I did not realize just how much I was conditioned to “need” shorter takes in a film until I saw Michelangelo Antonioni’s 1975 film, The Passenger. . It took a while to get used to the pacing and the long takes, but ultimately I grew to appreciate what seemed to be a more “natural” presentation than the frenzied camera work that is seen in so many films today. In researching the short/long take issue, I found an entry in the indispensable on the Long Take. The entry provides many movie and television productions with notably long takes. Admittedly, there are still filmmakers out there who employ longer takes – in Manhattan Woody Allen employs a static camera and has his subjects move across the POV adding a edgy feeling to the scene. Today, we would most likely see the hand-held camera panning back and forth. Sometimes I think these films should be viewed with a dose of Dramamine. The long take is not dead yet, but it is becoming more of a gimmick or a badge of honor, rather than a standard throughout the industry.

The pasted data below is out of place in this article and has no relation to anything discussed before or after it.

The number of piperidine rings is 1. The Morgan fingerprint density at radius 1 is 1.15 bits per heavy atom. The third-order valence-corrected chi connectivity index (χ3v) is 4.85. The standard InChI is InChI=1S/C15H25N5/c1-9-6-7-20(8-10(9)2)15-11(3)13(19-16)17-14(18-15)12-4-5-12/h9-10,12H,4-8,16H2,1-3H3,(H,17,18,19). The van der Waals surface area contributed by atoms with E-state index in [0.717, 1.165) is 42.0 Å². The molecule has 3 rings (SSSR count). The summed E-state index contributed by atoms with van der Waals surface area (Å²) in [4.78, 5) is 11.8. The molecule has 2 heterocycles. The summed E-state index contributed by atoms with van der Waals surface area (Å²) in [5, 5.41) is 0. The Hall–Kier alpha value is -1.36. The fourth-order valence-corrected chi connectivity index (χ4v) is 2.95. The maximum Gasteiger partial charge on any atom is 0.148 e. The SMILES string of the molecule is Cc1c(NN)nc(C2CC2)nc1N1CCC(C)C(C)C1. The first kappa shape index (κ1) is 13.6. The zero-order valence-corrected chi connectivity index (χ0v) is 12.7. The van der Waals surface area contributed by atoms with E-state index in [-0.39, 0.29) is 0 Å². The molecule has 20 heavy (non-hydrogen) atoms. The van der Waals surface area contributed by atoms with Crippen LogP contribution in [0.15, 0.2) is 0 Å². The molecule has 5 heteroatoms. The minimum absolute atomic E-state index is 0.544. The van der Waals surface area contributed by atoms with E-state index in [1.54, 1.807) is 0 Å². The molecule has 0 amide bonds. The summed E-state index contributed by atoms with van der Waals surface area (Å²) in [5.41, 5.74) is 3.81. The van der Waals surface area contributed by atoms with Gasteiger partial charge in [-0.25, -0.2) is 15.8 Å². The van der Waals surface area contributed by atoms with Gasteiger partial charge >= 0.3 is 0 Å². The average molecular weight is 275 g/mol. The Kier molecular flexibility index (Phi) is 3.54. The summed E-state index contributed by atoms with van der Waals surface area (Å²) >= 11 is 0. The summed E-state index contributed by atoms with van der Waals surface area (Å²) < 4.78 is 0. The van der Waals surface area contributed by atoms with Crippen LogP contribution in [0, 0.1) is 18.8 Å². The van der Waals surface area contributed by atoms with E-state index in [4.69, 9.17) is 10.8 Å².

Okay, you can stop reading. I’m finished ragging about how rotten things have become in American cinema. Anyway, North by Northwest is up next on TCM and I just have to see the movie’s sex scene. You know, when Carey Grant and Eva Marie Saint kiss just as their train goes into a tunnel…sexy stuff!

In God I Trust (even if others are having second thoughts)

I was in my weekly Bible survey group talking about some recent news when one of the members of the group showed me the new one-dollar coin. I never had seen it before, nor had I even heard about the controversy surrounding it. The U.S. Mint has relegated some of the markings common to U.S. coinage to the rim: the year of the coin, the “E PLURIBUS UNUM” motto, and the “IN GOD WE TRUST” motto. Normally, our group does not spend time talking about politics, and that always has been a blessing to me since I have always felt like I was the only liberal in the room of older men who receive their political instruction from Rush Limbaugh.